In college, at the University of Delaware, Gianoulis had trained to be a scriptwriter and reader. And that’s what the 21-year-old expected to do when Channel 12 in Jacksonville hired her, back in 1976, as an education reporter — a fortuitous beat, as it would turn out. The brave new world of television journalism required its journalists to be unscripted, spontaneous observers and reporters of news. These next-generation journalists had to think on their feet. Gianoulis did it with aplomb, and made a name for herself.
Many years later, she did it again, innovating and leading in the face of seemingly insurmountable challenges.
In 1979, Channel 4 recruited Gianoulis to be an anchor, even having executives fly to London, where she and her husband had been living for a year, to secure the coup. Over the ensuing quarter-decade, she had earned a reputation for in-depth television reporting, taking home two Emmys — for military and education reporting, respectively — and a prestigious Peabody Award for a documentary on domestic violence.
Then in 2002, Channel 4 lost its CBS affiliation. Through sheer force of will, she and her fellow staff members rallied to rebrand Channel 4 as a comprehensive source of local news, and retained their No. 1 rating, a feat by any measure.
“The staff learned new ways of doing business and looking out for each other, putting a positive face on for public consumption,” Gianoulis says. “I learned we can and we will get through this.”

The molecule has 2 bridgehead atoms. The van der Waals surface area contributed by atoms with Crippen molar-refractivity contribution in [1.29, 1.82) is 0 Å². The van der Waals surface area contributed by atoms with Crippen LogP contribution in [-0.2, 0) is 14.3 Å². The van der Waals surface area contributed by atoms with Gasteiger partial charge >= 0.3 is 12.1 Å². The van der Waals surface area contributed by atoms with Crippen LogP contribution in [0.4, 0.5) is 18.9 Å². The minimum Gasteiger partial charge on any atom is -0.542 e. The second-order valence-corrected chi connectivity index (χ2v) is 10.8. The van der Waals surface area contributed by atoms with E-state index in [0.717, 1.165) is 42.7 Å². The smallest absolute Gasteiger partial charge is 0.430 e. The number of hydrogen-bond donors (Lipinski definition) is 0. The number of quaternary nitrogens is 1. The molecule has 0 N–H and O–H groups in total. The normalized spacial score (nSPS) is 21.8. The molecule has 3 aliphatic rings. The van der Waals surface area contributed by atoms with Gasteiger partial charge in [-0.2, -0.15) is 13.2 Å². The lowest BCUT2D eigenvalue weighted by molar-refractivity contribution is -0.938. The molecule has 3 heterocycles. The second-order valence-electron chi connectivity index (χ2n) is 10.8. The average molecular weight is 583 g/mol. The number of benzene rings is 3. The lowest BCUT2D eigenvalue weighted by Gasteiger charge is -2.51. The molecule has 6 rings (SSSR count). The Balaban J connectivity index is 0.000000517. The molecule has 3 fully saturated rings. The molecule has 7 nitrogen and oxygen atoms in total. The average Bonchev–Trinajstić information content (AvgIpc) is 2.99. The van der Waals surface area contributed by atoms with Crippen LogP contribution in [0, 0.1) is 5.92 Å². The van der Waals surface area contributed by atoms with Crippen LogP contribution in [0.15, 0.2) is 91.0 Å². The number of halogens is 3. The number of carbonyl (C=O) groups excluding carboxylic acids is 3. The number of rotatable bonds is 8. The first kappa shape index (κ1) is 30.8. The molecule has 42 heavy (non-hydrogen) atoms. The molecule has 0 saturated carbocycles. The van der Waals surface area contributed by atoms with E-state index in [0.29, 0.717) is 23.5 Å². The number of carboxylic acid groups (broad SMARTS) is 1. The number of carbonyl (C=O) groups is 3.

Gianoulis stepped away from the anchor desk that year, when the youngest of her two children was a senior in high school. She wanted to be a volunteer, to become an unfettered advocate for public education. “I had anchored and reported the news for more than 25 years,” she says. “I wanted to do longer-form work and get off the daily news cycle.”
She’d been thinking about it for years. Behind the scenes, she’d formed a documentary company that, in the space of the next several years — a “decade of self-exploration,” as she calls it — produced three education-related features, all dealing with the disparity of educational opportunities, starting in pre-K and ending in prison, where too many poor and disadvantaged students wind up.
“As I visited classrooms in poor neighborhoods, I became aware of gross inequities in quality of staff, infrastructure, materials and level of coursework,” she says.
Gianoulis also kept evolving as an activist, acquiring and then exerting more and more influence. She became part of Mayor John Peyton’s early learning initiative. She chaired the Episcopal Children’s Services board. She then created the Episcopal Children’s Services Foundation Board and the Children’s Champion award to draw attention to children’s issues in Northeast Florida.